State-controlled telecoms giant Rostelecom plans to place its market-lagging mobile operation under the same roof as regional budget cellular provider Tele2 and send the two on the offensive to win 25 percent of the Russian mobile market by 2018.
Rostelecoms's five-year strategic development plan, which was leaked to the media on the eve of the company's announcement of the third-quarter financial results Wednesday, prescribes separation of the its mobile network assets into a stand-alone subsidiary RT-Mobile and allows it to merge with T2 Rus Holding, which controls Tele2 Russia.
Rostelecom has not denied the veracity of the plan.
T2 Rus Holding is currently owned in equal shares by VTB Group and billionaire Yury Kovalchuk — reported to be a personal acquaintance of President Vladimir Putin — who bought his 50 percent stake last month through Bank Rossia, where he is a major shareholder.
When combined, Rostelecom and Tele2's mobile operations would create a new player with 16 percent market share, putting it in fourth place after the big three dominant players MTS, MegaFon and VimpelCom.
A business model that forms a part of the strategic plan forecasts an average 15 percent annual growth and expects the venture's turnover to reach 212 billion rubles ($6.5 billion) and increase its subscriber base to 65 million people — giving it about 23 percent of the market, which is nearly double its current share.
Question of Control
But in the proposed scenario Rostelecom would only get a 45 percent stake in the deal, which is not enough to be in control of the joint venture and is causing concern with the operator's state overseers.
Olga Dergunova, head of the Federal Property Management Agency, sent a letter to Deputy Prime Minister Arkady Dvorkovich on Monday, a day before the board meeting which was expected to adopt the plan, complaining about the potential lack of control over the mobile venture, Kommersant reported.
Though the federal government owns a 51 percent stake through the property management agency and state development bank VEB, only two of 11 board members represent the state's interest, which is not proportional, the letter said.
Dergunova called for the government to take greater control of Rostelecom's board. The effects of this letter, however, will not be known until the board of directors gathers for a meeting now scheduled for Wednesday evening.
Rostelecom, meanwhile, has been doing its best to keep its options open to gain control over the whole enterprise in the future by negotiating the right of first refusal for VTB's stake if the state-owned lender ever decides to sell it, Vedomosti reported Tuesday.
The right of first refusal is the key element of this deal, iKS-Consulting mobile analyst Maxim Savvatin said. "It gives the company an opportunity in the future to return to the wireless communications market."
Rostelecom has 13.8 million and Tele2 has 23.2 million mobile subscribers in Russia, said Timur Nigmatullin, an analyst from Investcafe, which makes getting 45 percent of the company and bringing only 13.8 million subscribers to the table look like a good deal.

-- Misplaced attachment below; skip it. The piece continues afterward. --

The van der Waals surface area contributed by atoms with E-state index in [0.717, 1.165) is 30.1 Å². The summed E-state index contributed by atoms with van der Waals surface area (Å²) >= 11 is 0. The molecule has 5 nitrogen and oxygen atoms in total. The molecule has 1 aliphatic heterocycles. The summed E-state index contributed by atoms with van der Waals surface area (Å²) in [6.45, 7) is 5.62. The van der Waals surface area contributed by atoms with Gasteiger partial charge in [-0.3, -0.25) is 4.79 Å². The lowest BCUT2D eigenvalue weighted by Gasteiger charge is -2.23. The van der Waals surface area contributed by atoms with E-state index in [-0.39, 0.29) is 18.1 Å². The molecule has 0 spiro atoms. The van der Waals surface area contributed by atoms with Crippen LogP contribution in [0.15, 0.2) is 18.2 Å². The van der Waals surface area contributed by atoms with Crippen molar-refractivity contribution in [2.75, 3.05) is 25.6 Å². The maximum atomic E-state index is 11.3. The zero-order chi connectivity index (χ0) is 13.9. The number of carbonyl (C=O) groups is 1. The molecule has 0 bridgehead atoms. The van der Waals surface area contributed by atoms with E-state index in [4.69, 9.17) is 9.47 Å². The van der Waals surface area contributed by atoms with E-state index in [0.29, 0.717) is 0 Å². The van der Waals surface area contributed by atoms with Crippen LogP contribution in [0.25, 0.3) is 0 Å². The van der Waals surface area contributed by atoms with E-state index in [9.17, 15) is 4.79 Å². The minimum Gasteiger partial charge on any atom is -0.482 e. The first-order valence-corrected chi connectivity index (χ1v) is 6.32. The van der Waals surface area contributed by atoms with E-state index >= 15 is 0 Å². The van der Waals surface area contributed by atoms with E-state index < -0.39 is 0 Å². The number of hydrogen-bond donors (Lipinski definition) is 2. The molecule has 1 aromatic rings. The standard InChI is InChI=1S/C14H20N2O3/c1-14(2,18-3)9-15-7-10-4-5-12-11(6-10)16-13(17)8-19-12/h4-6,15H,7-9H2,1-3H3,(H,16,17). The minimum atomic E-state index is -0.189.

However, Rostelecom also brings licenses and mobile frequencies, the absence of which handicapped Tele2 in the past and caused its Swedish owner to sell its Russian arm.
Financially, the deal is fair, said Anna Lepetukhina, an analyst at Sberbank CIB. If Tele2's 55 percent is valued at $2.4 billion, which is the amount VTB paid for it in March this year, Rostelecom's 45 percent in mobile assets would be about $2 billion, which is about 22 percent of its entire market value.
Whether the new company will be able to complete against the "big three" is another question.
Some analysts say that because of the extended network coverage that the new company will have and Tele2's reasonably low churn out rage of 6.75 percent — which is half the rate of the "big three"— there is expected to be some customer movement towards the new company, Nigmatullin said.
Mobile number portability, or MNP, due to go into effect on Dec. 1, is going to help lure customers to the new provider, said Denis Kuskov, head of the information analysis agency Telecomdaily.
The fact that the operators do not have much 3G coverage may not be a problem, said AC&M's managing partner Michael Alexeyev. Already there are signs in the U.S. and Scandinavian countries that operators focus entirely on 2G and 4G. As far as 4G goes, Rostelecom and Tele2 are not that far from the "big three."
Rostelecom has the license and frequencies, and Tele2 has the experience and know how to be competitive. Together, they will be a serious player against the "big three," Kuskov said.
Other analysts, however, are more cautious. "While theoretically possible, competing on the mobile voice market will be difficult," Savvatin said, "because the market is already distributed between the big operators."
"Most likely, the new company will focus on 4G mobile data plans. With a quality network and attractive plans, the new company may be able to take a good position and even overtake some of the big three," Savvatin added.
In its third-quarter financial results announced Wednesday, Rostelecom reported flat operating income before depreciation and amortization at 29.4 billion rubles ($894 million) and net profit increase of 12 percent to 10.5 billion rubles.